Bloomberg News

Yen Gains Without Momentum as U.S. Hits Policy: Market Reversal

April 16, 2013

Yen Gains Without Momentum as U.S. Hits Policy

The yen has weakened 9.4 percent this year, the most among the 10 developed-nation currencies monitored by Bloomberg Correlation-Weighted Indexes. Photographer: Yuriko Nakao/Bloomberg

The yen’s strength after the U.S said it would press Japan to refrain from competitive devaluation will prove to be fleeting, trading patterns show.

After weakening to 99.95 per dollar on April 11, the yen rose as high as 95.80 today. The 100-per-dollar level is a key bearish point because it would represent a so-called 50 percent Fibonacci retracement between its high of 75.35 in November 2011 and a decade-low of 124.14 in 2007. Credit Suisse Group AG sees it tumbling to 115 by year-end.

Prime Minister Shinzo Abe is counting on a weaker yen to make exports more competitive, improve wages and boost inflation after almost two decades of stagnation in the world’s third- largest economy. New Bank of Japan (8301) Governor Haruhiko Kuroda announced an unprecedented stimulus package on April 4 that included doubling the monetary base in two years by buying about 7.5 trillion yen ($77 billion) of bonds a month.

“An ideal road map would be holding 100 at first, then seeing a pullback for correction, then a fresh move up into the 101.27 to 103.10 zone,” David Sneddon, a London-based technical analyst at Credit Suisse, said in an April 9 phone interview.

At stake is the credibility of Abe’s stimulus program and the chances of ending two decades of stagnation. The economy grew an annualized 0.2 percent in the fourth quarter of last year after two straight contractions. Prices excluding fresh food haven’t risen 2 percent in any year since 1997, and this February they fell 0.3 percent.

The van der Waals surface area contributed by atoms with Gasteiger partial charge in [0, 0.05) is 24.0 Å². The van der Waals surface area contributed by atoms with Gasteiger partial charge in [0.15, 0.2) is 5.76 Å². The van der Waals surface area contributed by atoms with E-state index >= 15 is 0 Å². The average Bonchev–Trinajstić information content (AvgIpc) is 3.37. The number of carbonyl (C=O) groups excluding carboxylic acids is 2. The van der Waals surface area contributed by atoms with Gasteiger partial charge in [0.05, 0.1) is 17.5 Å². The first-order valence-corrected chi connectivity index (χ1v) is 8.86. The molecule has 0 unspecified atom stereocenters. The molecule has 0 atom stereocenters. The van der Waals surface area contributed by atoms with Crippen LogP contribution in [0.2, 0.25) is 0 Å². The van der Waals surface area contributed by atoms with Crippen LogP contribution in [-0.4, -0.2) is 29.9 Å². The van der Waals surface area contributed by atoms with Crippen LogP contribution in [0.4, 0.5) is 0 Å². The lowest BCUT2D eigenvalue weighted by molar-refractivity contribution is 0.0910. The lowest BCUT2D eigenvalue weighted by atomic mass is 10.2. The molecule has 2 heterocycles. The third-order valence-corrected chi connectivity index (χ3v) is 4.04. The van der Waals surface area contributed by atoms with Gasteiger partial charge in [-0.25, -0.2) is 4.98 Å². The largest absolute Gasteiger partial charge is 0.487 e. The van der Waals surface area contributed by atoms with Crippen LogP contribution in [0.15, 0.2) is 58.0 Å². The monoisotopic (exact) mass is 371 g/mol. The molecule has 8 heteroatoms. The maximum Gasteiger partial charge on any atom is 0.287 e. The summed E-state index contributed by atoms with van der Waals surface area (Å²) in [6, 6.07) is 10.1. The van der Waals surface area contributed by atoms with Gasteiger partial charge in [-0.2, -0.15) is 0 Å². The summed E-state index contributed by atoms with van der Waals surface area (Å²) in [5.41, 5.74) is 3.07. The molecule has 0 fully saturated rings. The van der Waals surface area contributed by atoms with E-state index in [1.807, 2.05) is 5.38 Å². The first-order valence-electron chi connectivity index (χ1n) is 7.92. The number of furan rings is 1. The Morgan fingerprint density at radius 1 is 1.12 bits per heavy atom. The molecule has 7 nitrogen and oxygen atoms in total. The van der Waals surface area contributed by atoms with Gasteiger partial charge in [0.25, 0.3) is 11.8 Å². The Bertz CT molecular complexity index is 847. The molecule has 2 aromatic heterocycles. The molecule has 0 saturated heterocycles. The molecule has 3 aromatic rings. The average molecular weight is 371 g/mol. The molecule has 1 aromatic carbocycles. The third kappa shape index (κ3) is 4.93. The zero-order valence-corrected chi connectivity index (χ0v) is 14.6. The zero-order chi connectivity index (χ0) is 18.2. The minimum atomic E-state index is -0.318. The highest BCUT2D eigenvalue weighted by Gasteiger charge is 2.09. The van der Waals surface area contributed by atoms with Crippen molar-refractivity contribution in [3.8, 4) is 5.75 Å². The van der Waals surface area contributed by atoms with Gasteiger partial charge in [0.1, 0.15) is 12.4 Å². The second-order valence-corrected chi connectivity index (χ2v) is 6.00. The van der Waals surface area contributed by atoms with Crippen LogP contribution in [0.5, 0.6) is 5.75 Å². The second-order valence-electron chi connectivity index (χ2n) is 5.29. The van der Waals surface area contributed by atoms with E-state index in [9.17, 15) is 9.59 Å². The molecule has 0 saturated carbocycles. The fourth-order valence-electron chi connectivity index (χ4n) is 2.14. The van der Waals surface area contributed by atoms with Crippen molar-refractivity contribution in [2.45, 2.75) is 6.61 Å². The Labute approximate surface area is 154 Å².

Italian Mathematician

Fibonacci retracement is named after a 12th century Italian mathematician and based on the theory that prices rise or fall by predictable amounts after reaching a high or low. In this and other forms of technical analysis, investors and analysts study charts of trading patterns and prices to predict changes in a currency, security or index.

Analysts draw the yen’s 50 percent Fibonacci retracement at the 100-per-dollar level because that price represents half of the currency’s losses against the greenback from 2007 to 2011. The yen has weakened 11 percent this year, the most among the 10 developed-nation currencies monitored by Bloomberg Correlation- Weighted Indexes.

“A lot of people will look at a breakout above 100 and say, well, this is a big psychological level and so that will be important, and argue for continued yen weakness,” Niall O’Connor, a technical analyst at JPMorgan Chase & Co. in New York, said in an April 11 phone interview.

Biggest Bear

Credit Suisse’s year-end forecast for the yen of 115 compares with the median of 100 among more than 50 estimates compiled by Bloomberg. Japan’s currency declined to 99.95 per dollar on April 11, the weakest since April 14, 2009, and traded at 97.59 as of 12:31 p.m. in New York.

The U.S. Treasury Department said April 8 it will press Japan to refrain from competitive devaluation while stopping short of accusing it of manipulating the yen in a report on exchange rates. European governments are urging it not to become too reliant on fiscal and monetary stimulus before a meeting of Group of 20 finance chiefs in Washington this week.